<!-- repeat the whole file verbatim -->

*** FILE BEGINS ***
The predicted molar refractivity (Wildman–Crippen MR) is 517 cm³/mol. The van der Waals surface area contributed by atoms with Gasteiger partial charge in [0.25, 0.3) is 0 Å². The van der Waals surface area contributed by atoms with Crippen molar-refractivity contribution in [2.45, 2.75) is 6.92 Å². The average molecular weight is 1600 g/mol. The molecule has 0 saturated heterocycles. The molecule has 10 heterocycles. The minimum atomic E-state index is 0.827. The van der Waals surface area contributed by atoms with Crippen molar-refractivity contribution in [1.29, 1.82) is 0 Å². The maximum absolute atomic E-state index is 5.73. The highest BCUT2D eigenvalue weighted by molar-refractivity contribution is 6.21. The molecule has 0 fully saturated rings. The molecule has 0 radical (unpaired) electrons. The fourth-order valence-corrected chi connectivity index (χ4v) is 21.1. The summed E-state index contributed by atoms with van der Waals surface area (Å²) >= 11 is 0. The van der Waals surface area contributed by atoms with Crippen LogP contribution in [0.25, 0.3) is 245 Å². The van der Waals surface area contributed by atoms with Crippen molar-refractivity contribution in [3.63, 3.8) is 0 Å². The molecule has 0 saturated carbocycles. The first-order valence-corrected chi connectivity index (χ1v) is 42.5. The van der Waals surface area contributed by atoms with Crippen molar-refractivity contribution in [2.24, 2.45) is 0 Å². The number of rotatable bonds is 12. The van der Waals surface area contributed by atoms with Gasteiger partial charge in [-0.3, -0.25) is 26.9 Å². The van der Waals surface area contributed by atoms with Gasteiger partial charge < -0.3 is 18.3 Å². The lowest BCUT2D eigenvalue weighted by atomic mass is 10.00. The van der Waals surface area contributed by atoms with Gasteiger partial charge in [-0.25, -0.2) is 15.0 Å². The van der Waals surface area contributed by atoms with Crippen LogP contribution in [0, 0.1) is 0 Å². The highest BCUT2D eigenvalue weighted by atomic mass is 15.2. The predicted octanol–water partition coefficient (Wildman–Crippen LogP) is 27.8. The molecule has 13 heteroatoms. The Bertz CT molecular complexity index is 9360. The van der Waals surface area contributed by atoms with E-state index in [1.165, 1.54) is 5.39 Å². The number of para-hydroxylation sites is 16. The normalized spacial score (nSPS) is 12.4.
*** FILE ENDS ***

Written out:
The predicted molar refractivity (Wildman–Crippen MR) is 517 cm³/mol. The van der Waals surface area contributed by atoms with Gasteiger partial charge in [0.25, 0.3) is 0 Å². The van der Waals surface area contributed by atoms with Crippen molar-refractivity contribution in [2.45, 2.75) is 6.92 Å². The average molecular weight is 1600 g/mol. The molecule has 0 saturated heterocycles. The molecule has 10 heterocycles. The minimum atomic E-state index is 0.827. The van der Waals surface area contributed by atoms with Crippen molar-refractivity contribution in [1.29, 1.82) is 0 Å². The maximum absolute atomic E-state index is 5.73. The highest BCUT2D eigenvalue weighted by molar-refractivity contribution is 6.21. The molecule has 0 fully saturated rings. The molecule has 0 radical (unpaired) electrons. The fourth-order valence-corrected chi connectivity index (χ4v) is 21.1. The summed E-state index contributed by atoms with van der Waals surface area (Å²) >= 11 is 0. The van der Waals surface area contributed by atoms with Crippen LogP contribution in [0.25, 0.3) is 245 Å². The van der Waals surface area contributed by atoms with Crippen molar-refractivity contribution in [3.63, 3.8) is 0 Å². The molecule has 0 saturated carbocycles. The first-order valence-corrected chi connectivity index (χ1v) is 42.5. The van der Waals surface area contributed by atoms with Crippen molar-refractivity contribution in [2.24, 2.45) is 0 Å². The number of rotatable bonds is 12. The van der Waals surface area contributed by atoms with Gasteiger partial charge in [-0.3, -0.25) is 26.9 Å². The van der Waals surface area contributed by atoms with Gasteiger partial charge < -0.3 is 18.3 Å². The lowest BCUT2D eigenvalue weighted by atomic mass is 10.00. The van der Waals surface area contributed by atoms with Gasteiger partial charge in [-0.25, -0.2) is 15.0 Å². The van der Waals surface area contributed by atoms with Crippen LogP contribution in [0, 0.1) is 0 Å². The highest BCUT2D eigenvalue weighted by atomic mass is 15.2. The predicted octanol–water partition coefficient (Wildman–Crippen LogP) is 27.8. The molecule has 13 heteroatoms. The Bertz CT molecular complexity index is 9360. The van der Waals surface area contributed by atoms with E-state index in [1.165, 1.54) is 5.39 Å². The number of para-hydroxylation sites is 16. The normalized spacial score (nSPS) is 12.4.